Washington Post, October 24, 2009 Fighting isolation after relocation
By Dan Rafter
When Roberta Eichenholz moved from Pennsylvania to Rockville in 2004, she faced a choice: She could make an effort to get involved in her new community or she could isolate herself in her new home. Eichenholz chose the first option.
nbsp; "It was either staring at four walls all day or finding an outlet," said Eichenholz, who moved to the Washington area after her husband, Harold, who works in government, accepted a new job. "You have to make an effort to get to know people," she said. "If you don't make an effort, I guarantee that you'll be pretty sad. You'll be lonely."
With its abundance of military, corporate and government jobs, the region constantly gets an influx of workers being relocated from across the country and abroad.
For Eichenholz, a retired teacher, the solution was the Gaithersburg Area Newcomers Club, which she joined shortly after moving to Rockville. By participating in its activities, she quickly established new friendships. Today, she's the president of the club.
"Those first few days I was here, I remember waking up in the morning and wondering what I was going to do that day," Eichenholz said. "You don't know anyone. You don't know what's available. You don't have any friends. It's not easy."
It's a problem many face when job transfers send them crisscrossing the country. And few areas of the United States see as much corporate relocation as does the Washington area.
Former New York Times reporter Peter T. Kilborn, in his recently published book, "Next Stop, Reloville: Life Inside America's New Rootless Professional Class," identifies the D.C. area as one of the country's "relovilles," places where people, transferred by their employers, move in, stay for three or four years and then move on to another city. Leesburg, Centreville and Gaithersburg are all classic relovilles, according to Kilborn.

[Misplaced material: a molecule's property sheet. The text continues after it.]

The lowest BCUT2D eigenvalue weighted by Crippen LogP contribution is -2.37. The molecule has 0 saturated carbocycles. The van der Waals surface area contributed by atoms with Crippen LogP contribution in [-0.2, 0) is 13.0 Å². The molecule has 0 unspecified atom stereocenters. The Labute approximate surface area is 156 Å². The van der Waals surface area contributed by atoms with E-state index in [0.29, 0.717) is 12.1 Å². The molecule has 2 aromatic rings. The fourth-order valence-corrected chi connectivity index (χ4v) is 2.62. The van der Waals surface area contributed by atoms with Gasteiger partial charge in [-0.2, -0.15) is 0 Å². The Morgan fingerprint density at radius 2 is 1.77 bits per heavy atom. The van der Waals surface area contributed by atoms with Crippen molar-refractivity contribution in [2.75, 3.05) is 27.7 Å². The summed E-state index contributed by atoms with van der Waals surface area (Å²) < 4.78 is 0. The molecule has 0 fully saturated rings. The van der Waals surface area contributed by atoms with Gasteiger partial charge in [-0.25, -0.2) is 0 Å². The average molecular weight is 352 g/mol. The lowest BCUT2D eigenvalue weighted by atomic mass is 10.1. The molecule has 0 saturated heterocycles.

"There are always people who try harder to get involved in the community, but so much is working against them," Kilborn said in a telephone interview. "You don't want to be critical of the people who are relocated here. It's sort of natural for them to be removed from the community. It's like when you go camping. You pitch a tent, you clean up and you get out of there..."
When researching his book, Kilborn spoke to families who never bothered to hang photos or artwork in their new homes. They didn't want to put nail holes in the walls because they didn't want to bother filling them in once they had to move again...
Wall Street Journal, July 23, 2009 Book Excerpt: ‘Next Stop, Reloville’
This book is about Relos, a disproportionately influential strain of the vast middle class. With its mix of family traditions, education, incomes, and attitudes, the middle class eludes crisp definition. But at its core is a faith in open horizons and a willingness to risk losing ground to gain ground, the trait most characteristic of Relos. They are an affluent, hard-striving class. They inflate the American Dream and put it on wheels. Following the money as they migrate through the suburbs of Atlanta, Denver, and Dallas and the expatriate villages of Beijing and Mumboi, they create an insular, portable, and parallel culture with little- recognized but real implications for American society at large.